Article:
But Ryanair is pretty often the cheapest and have the effect of keeping fares of other airlines down. They have opened up a lot of new possibilities for long weekend trips and manage to keep planes pretty much full. If you really want to have a go at ineffective rip off merchants a much better target would be the airports themselves. Also why is it often more than twice as much to take a journey by rail?

    Report on 30 November 2012  |  Love thisLove  0 loves
  • Hardtruth
    Love rating 69
    Hardtruth said

    bnick "But Ryanair is pretty often the cheapest".

    Two points:

    - Cheap is not necessarily better. Ryanair are a prime example of that.

    - Don't kid yourself they are even "cheapest" when you look at the more important parameter - cost. Price and cost are two very different things.

    Report on 30 November 2012  |  Love thisLove  0 loves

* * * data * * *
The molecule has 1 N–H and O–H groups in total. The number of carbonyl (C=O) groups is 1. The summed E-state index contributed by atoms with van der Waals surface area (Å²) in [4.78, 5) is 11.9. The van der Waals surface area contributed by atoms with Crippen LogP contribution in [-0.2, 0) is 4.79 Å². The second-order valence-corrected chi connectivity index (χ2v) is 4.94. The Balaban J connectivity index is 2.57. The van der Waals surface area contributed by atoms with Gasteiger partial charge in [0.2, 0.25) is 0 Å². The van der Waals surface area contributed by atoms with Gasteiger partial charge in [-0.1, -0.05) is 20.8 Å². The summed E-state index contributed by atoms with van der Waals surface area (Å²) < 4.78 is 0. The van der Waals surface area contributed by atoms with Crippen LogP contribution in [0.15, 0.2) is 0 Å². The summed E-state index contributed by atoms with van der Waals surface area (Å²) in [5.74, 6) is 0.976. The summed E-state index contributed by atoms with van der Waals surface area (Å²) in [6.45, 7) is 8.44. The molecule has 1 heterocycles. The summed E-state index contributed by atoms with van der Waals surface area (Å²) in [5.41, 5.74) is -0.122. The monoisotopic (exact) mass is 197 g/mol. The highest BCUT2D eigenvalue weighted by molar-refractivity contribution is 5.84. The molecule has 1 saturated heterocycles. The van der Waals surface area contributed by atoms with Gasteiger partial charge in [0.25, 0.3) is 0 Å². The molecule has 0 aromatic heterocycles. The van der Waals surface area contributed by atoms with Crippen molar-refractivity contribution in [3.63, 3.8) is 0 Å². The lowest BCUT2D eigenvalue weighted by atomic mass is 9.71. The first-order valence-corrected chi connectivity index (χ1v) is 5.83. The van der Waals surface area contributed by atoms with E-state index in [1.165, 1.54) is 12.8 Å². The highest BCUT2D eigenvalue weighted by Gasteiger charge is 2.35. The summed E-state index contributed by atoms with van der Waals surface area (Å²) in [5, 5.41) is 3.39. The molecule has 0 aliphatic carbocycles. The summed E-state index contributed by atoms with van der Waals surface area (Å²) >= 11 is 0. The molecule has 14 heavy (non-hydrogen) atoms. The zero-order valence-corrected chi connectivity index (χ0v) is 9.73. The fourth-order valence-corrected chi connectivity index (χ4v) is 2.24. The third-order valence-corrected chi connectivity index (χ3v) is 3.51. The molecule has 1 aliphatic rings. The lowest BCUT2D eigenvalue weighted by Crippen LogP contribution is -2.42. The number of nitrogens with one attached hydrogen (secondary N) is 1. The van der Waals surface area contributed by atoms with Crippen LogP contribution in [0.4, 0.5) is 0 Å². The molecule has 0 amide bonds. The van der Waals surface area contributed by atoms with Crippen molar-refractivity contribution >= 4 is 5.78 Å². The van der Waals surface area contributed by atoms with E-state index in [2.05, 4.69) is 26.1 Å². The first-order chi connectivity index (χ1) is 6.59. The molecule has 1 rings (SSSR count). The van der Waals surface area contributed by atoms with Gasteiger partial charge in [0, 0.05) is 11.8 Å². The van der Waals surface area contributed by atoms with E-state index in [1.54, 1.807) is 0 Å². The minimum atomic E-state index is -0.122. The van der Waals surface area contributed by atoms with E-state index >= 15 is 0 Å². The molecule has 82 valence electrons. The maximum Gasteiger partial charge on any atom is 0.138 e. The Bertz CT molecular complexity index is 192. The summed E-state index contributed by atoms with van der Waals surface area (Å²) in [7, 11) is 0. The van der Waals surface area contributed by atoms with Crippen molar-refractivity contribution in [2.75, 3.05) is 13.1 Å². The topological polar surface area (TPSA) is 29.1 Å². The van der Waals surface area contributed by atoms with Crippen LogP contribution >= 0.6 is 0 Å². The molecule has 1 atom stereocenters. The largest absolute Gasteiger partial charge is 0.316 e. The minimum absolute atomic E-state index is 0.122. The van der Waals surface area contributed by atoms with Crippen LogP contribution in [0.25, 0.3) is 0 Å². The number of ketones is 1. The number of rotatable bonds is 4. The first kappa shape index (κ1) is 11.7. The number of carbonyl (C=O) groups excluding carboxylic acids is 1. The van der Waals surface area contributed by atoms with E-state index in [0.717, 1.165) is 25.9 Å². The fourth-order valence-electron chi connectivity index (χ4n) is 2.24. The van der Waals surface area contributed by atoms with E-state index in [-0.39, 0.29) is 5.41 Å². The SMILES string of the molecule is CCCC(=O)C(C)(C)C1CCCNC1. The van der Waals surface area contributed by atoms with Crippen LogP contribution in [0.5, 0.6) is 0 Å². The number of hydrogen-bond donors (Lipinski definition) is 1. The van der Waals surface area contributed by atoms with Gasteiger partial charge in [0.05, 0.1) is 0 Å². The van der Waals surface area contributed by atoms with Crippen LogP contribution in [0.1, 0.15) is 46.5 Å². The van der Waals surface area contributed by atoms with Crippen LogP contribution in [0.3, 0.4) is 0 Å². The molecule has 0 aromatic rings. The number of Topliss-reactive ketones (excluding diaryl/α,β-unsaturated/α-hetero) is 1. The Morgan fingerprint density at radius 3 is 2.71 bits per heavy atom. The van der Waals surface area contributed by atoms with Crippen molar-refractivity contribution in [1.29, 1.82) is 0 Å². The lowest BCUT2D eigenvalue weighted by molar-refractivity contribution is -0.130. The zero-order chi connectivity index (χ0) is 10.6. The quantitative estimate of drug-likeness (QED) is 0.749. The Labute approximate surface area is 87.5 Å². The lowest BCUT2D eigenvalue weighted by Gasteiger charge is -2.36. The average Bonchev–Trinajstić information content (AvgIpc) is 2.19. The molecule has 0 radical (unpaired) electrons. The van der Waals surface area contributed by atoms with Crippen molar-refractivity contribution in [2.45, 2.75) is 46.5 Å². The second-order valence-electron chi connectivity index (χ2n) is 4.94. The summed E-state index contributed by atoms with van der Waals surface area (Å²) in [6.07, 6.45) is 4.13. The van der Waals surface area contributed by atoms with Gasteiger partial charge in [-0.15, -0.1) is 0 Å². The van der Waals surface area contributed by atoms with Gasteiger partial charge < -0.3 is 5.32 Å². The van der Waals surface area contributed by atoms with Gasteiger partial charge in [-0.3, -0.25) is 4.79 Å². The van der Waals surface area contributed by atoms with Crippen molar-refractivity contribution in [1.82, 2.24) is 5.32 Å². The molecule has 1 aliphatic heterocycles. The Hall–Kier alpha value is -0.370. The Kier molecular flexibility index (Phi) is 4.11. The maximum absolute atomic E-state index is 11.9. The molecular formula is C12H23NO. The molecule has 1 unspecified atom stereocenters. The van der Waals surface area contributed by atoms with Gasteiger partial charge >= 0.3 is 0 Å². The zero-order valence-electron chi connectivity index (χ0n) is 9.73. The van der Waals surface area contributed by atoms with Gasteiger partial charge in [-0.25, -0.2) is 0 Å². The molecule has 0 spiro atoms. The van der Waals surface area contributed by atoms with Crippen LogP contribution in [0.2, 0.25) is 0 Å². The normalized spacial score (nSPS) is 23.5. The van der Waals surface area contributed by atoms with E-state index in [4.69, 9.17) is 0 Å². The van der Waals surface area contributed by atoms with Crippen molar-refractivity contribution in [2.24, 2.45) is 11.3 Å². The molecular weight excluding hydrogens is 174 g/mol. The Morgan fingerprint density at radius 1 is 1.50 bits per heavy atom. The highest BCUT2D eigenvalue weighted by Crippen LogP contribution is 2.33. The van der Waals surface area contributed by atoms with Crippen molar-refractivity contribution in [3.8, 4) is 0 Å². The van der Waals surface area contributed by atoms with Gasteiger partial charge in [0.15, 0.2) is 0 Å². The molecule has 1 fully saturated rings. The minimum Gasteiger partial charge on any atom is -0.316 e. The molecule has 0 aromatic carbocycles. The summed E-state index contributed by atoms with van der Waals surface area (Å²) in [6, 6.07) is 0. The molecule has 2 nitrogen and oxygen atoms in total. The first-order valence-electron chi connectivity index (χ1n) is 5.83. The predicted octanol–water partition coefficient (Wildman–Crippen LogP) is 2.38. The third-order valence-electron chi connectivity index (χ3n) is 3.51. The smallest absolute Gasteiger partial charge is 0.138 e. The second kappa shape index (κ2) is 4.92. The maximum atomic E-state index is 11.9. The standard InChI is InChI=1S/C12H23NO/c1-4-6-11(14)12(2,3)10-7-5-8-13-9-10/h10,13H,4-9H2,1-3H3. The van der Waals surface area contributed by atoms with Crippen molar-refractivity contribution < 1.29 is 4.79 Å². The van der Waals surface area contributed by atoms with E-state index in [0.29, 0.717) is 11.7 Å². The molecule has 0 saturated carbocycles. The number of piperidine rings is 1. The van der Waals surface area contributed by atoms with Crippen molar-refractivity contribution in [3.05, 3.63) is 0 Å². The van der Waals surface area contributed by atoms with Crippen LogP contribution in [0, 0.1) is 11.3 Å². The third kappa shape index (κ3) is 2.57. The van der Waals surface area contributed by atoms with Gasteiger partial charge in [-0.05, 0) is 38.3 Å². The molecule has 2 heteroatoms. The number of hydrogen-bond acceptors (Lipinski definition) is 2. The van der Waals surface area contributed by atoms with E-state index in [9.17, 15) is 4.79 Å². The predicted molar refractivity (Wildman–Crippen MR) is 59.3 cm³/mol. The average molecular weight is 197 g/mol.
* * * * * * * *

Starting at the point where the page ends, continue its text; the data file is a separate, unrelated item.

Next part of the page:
• oldhenry
    Love rating 343
    oldhenry said

    If you want to land at some airport miles from a city , then you are probably a Ryan air user.

    If youtravel internationally and want some decent service you will use Virgin,KLM etc.

    Report on 30 November 2012  |  Love thisLove  0 loves
  • EastExpert
    Love rating 30
    EastExpert said

    I wonder how many more fees, charges, commissions and other forms of surcharges are necessary so people will stop debasing themselves when using this airline.

    I refuse to be treated like cattle and like a numpty, even if money is not that abundant at moment. I fly British Airways using Avios points, which I buy on Tesco vouchers. It's decent service, direct flight, Heathrow to fly from (less miles to drive to the airport and Purple Parking available), and nobody would charge you for extra cup of juice, using the toilet or buying with debit card.

    Report on 01 December 2012  |  Love thisLove  0 loves
  • GrandOiseau
    Love rating 0
    GrandOiseau said

    Hurrah! Debit card transactions should always be free (subject to a low minimum amount if necessary) because as xciv points out there is only a modest flat fee for the retailer to pay. If they charge it is just being used to lower the headline price of the item or service.